AB InBev downs SAB Miller – are they just screwing with our heads?

Anheuser-Busch InBev (AB InBev)

Only the world’s biggest brewer, and now set to become even bigger with the agreed acquisition of SAB Miller, the world’s second biggest brewer.  Together they’ll earn over half of the international beer industry profits and sell one of every three beers consumed worldwide. The US$106Bn. takeover is the equivalent of approximately twice the combined GDP of Caricom! Yes, twice the economic output of every nation between Jamaica and Guyana, including energy rich Trinidad & Tobago. In beer!

So, it’s a thirsty world. Just how thirsty, and for what, is the gamble on the future that AB InBev is taking in this gargantuan acquisition.*

Amongst the approx. 200 beer brands owned by AB InBev around the world are several well-known international brands, such as Budweiser, Corona and Stella Artois, as well as Bass, Becks, Boddingtons, Hoegaarden, Labatts and Leffe. Get the picture? But the problem for them has been that while beer consumption in their major markets has been as flat as old beer, there’s been an 18% growth in craft beer sales in the same markets! Solution? A marriage proposal with the world’s No. 2 brewing group, SAB Miller, amongst whose 190 beer brands you’ll find the likes of Coors, Fosters, Grolsh, Miller and Peroni. They also own Bulmers, the U.K.’s biggest cider maker. But the really big attraction here for AB InBev is the SAB Miller business geography – they are the dominant brewery group in Africa, Asia and much of South America, where AB InBev has limited presence, and where the conglomerate’s strategy sages predict the biggest growth in beer consumption is most likely to happen in the decade ahead. Hence the (now agreed to) marriage.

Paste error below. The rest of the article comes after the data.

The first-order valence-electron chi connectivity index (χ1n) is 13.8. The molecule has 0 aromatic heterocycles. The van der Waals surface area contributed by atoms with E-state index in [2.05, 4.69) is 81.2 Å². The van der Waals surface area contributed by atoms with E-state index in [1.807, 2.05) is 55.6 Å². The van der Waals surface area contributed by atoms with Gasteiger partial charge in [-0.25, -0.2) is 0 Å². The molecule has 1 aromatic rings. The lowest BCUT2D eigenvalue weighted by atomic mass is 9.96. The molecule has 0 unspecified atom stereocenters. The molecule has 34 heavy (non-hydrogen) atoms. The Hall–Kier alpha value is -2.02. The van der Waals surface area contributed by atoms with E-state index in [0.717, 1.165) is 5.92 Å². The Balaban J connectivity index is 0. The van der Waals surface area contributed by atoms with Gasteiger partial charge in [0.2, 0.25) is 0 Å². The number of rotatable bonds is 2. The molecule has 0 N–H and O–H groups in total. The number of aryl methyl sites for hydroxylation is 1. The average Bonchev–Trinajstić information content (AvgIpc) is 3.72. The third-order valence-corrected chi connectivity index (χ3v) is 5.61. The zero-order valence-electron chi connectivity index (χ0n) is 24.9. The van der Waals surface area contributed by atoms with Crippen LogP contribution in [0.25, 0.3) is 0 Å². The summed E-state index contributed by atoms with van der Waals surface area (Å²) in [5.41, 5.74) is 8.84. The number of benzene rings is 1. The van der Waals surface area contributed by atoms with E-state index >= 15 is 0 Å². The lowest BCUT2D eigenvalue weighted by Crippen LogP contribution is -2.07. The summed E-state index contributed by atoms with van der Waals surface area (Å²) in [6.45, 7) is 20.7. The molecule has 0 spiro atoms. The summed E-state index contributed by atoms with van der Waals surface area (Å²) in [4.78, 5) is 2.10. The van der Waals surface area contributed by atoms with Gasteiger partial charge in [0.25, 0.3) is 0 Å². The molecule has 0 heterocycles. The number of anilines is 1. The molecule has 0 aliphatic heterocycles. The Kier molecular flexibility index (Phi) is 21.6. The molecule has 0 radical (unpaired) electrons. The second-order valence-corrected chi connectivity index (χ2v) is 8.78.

While we may all know some, or even all of these brews, it wouldn’t be obtuse to ask what the heck it has to do with us in the Caribbean. After all, we have to import these beers anyway, so what does it matter? Well, there’s a Caribbean twist to this story as well. SAB Miller’s subsidiary, Brazil based AmBev, recently increased its stake in Banks Brewery of Barbados, triggering a takeover battle with T&T’s Ansa McAl Group, owners of Carib Brewery. Meanwhile, Heineken, world’s third largest brewer (pre-takeover), now a very distant second, is casting around for acquisitions, like other middleweights Carlsberg and Molson Coors, to help it bulk up in the face of the burgeoning behemoth. In fact, they have put in a bid to acquire all of Jamaica’s Desnoes & Geddes, brewers of Red Stripe lager and Dragon Stout, after buying the 58% stake previously owned by distillery group Diageo.  Watch this space!

Ale

Just a little three-letter word, but it’s what’s finally triggered the third biggest takeover bid in history, and the biggest ever in the brewing industry, and the consequent seismic shift of ownership and ultimately market control it will unleash in the global beer industry. How? For the last decade and more, beer drinkers in the developed markets have been voting with their bottle openers, and gradually moving away from the mass produced, flavourless beer-popsicles that have come to dominate the global markets, towards not only more traditional and historic styles of beer, but also new and innovative styles, which in turn has triggered an explosive growth in The Craft Beer industry. More on this in my next blogpost!

Hop by next week for another post from our A-to-Z of foamy facts, fiction, fables, fantasy and most important of all, fun!

*http://www.economist.com/news/business/21665074-ab-inbev-may-combine-sabmiller-flat-market-big-beer-brands-beer-monster

*http://www.economist.com/  news/business/21674381-sabmiller-ab-inbevs-toughest-takeover-yet-it-may-not-be-its-last-beerhemoth?zid=293&ah=e50f636873b42369614615ba3c16df4a).

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